Every few months it seems social media platforms like Facebook, Instagram, and YouTube add new features to make selling online easier for merchants. One of the most popular features today for both buyers and sellers is called live commerce, also known as live selling.
What is live selling?
Live selling is when online retailers showcase their products via a live stream on social media or streaming platforms, such as Facebook, Instagram, TikTok, YouTube, or Twitch.
During the live stream, retailers can highlight features of the product, interact with customers by answering their questions, and sell products in real-time. You can even let your followers know if inventory of a certain product is getting low. Imagine an experience similar to watching HSN or QVC on your television, but for small businesses on social media.
According to consumer data, live selling has grown by 76% since the start of COVID. This massive demand for live commerce can be explained in a few reasons:
- More people are using social media today for longer hours.
- There are more options to buy products on social media, with live selling amongst the most popular options.
- Live commerce gives viewers a sense of community. It allows them to partake in the selling process by being able to ask questions and receive answers in real-time from online retailers.
- Viewers get to see how the product looks in real-time, not just a filtered photo. This makes the buying experience feel more "real" and authentic.
- Retailers can explain the products in greater detail than just writing a caption.
With the right playbook, live selling can give your business a major boost in social media followers and more importantly, online sales. But it's not exactly something you can jump right into. In the next section, we provide some best practices from real store owners on how they began live selling. Read along if live commerce is something you'd like to explore.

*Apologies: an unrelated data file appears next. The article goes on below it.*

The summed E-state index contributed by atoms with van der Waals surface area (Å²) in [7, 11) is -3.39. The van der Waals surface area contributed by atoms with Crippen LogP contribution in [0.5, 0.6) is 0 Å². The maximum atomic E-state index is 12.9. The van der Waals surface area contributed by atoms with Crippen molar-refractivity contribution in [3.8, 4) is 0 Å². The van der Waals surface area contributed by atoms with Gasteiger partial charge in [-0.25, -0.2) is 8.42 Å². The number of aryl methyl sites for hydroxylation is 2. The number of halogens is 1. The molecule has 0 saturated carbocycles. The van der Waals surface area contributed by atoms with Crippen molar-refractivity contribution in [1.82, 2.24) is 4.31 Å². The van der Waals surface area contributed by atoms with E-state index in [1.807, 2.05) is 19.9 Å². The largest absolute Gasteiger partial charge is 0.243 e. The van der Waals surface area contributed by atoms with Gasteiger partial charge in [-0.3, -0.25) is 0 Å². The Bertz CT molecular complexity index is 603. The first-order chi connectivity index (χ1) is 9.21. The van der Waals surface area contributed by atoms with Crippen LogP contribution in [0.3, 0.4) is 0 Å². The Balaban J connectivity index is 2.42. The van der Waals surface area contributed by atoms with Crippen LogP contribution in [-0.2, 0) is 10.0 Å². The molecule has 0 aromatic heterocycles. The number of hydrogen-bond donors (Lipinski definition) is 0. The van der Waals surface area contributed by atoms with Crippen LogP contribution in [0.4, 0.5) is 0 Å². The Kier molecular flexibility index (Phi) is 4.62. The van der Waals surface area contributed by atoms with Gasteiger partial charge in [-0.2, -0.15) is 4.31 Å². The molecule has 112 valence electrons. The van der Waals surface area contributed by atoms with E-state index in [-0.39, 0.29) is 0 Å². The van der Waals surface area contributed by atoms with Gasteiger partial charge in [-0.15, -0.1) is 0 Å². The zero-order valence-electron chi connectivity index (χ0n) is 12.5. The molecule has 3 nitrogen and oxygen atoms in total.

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How to start live selling on social media
Live selling can be a game changer for your business, but jumping in without a plan won't get you the results you hoped for. You'll need to approach live selling with a methodical step-by-step process, said Jessica Kats, a retail expert at Soxy.
“It may seem like a piece of cake, but it takes effort to make it work,” Kats said. “Selling through a live stream isn’t the same as selling in-person or through other avenues. Hence, you must do your due diligence before starting with it.”
Tip #1: Find which social media platform works best for your audience
Using the right live selling platform for your business and your audience is key to success. If you’re targeting a certain demographic, then you need to meet them where they tend to visit the most.
For example, Jen Greenlees, the owner of Sydney So Sweet, sells her products to parents of young children, who are likely to be on Facebook or Instagram. If you’re marketing to younger generations, then you might have better luck video streaming on platforms like TikTok or Twitch. Amazon also offers live shopping capabilities on its Amazon Live platform, which is highly popular amongst Amazon Prime users.
Most Popular Live Selling Social Media Platforms in the U.S.
Image by Statista
You may find success using multiple social media platforms, too. Jeff Moriarty from Moriarty’s Gem Art said when they began live streaming in 2020 via Facebook and YouTube, they ended up discovering that they could successfully advertise their live shows on Facebook, Instagram, and Reddit.
“Now we are getting about 1,500+ watching our show each month,” Moriarty said. “Not only has it helped to stay connected with our customers via social media and YouTube, it has generated a ton of sales – $30,000 from our last month’s show – for our business.”
Moriarty's Gem Art live selling on YouTube
Tip #2: Get organized and practice before you stream
Once you’ve chosen your platform, it's time to prep before going live. Follow the checklist below to make sure your live stream is efficient and successful.